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About to leave on a much needed vacation, Evo Watson thought she had made plans for just about everything. But when her boss demanded she cancel her trip at the last minute, she realized the only contingency she had overlooked was her own dismissal.
As the operations manager for Mississauga-based food manufacturer, Summar Foods, Watson had complied with the usual vacation protocol: she obtained approval for a two week vacation to Barbados months earlier and had arranged for proper coverage of her duties while she would be away. Watson’s husband had also booked the time off from his job and the couple’s airline tickets and social arrangements were all in place.
However, much to Watson’s chagrin, and just prior to her departure, her boss Mohamed Elguindy called her from Florida and told her to change her plans. Unknown to Watson, Elguindy was cleaning up hurricane damage to his residence and Summar Foods’ Florida manufacturing plant. But Elguindy didn’t bother to tell this to Watson. Instead, thinking he was entitled to issue the directive, and that Watson would have to obey, he got upset when she refused to change her plans.
The two spoke later that day and Elguindy told Watson to hand in her keys and take all of her belongings from the office. When Watson left for Barbados, she wasn’t expecting that her job would be waiting for her when she returned. She was correct. When Watson arrived home, a notice of registered mail from Summar Foods awaited her with her final pay and her Record of Employment marked “quit”.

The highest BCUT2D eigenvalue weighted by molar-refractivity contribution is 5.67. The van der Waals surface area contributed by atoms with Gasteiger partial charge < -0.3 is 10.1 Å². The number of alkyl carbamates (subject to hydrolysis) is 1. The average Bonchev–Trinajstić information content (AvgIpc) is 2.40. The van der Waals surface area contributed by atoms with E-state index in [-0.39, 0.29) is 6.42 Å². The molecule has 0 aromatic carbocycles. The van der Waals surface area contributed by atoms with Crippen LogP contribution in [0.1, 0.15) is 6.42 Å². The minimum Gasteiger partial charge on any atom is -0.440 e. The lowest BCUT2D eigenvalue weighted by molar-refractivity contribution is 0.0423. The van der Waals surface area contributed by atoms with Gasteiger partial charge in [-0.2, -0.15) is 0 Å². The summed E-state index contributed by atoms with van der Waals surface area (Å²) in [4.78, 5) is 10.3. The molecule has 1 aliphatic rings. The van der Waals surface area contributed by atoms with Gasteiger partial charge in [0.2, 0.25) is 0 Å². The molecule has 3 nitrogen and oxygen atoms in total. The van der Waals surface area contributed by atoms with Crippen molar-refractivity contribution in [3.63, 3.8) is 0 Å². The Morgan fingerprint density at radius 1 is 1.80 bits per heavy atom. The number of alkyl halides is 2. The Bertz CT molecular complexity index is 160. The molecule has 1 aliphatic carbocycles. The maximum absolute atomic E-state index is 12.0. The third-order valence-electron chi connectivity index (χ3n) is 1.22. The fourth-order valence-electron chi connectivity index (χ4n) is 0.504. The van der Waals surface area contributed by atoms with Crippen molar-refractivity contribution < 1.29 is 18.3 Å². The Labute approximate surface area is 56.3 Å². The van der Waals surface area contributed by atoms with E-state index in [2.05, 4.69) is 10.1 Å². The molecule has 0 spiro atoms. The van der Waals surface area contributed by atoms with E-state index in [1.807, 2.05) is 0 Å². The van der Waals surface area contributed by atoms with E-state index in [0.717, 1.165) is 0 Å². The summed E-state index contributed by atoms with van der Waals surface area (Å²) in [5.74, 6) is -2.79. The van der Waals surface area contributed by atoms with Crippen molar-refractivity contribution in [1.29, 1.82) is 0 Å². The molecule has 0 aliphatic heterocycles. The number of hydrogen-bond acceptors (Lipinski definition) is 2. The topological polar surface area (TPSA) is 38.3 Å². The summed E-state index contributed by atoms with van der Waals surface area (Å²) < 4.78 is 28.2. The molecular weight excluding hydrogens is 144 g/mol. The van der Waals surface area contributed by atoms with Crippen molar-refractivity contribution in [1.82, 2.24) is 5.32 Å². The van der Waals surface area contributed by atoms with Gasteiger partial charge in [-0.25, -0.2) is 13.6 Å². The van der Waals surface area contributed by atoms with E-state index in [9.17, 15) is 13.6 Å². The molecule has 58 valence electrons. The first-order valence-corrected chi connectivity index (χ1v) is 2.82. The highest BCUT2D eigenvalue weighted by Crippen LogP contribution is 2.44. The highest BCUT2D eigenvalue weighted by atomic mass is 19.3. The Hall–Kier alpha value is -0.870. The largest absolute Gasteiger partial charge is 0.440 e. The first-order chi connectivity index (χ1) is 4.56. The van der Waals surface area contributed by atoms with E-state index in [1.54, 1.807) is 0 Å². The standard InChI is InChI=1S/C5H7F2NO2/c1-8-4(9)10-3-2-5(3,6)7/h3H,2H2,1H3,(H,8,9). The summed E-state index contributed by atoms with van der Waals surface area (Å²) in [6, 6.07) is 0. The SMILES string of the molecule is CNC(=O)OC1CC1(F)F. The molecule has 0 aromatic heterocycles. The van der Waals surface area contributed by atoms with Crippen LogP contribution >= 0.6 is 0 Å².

Watson sued and was successful at trial. In declining to change her trip, Watson had disobeyed a direct order. However, it was an order that was unreasonable and it was the first time Watson had done so, the court ruled.
Despite the judge’s ruling here, employees shouldn’t presume that they will be vindicated if disobeying a stressful or difficult directive from the boss. Wilful disobedience is usually condemned. However, in Watson’s case, the order she was given wasn’t deemed reasonable.
Both employers and employees should consider the following rules:
- Where an employee intentionally disregards a clear, lawful and unequivocal order from a superior, her immediate dismissal may be justified.
- Employers are entitled to instruct employees to perform given tasks. Those instructions are more likely to become unreasonable where they have little or no connection to the fulfillment of a condition of employment. In Watson’s case, the order to change her vacation plans came at the last minute and was due to a problem that was her boss’ ultimate responsibility.
- An employee with a blemished disciplinary past may curry less favour with the employer — or the judge — when it comes to assessing his or her degree of insubordination.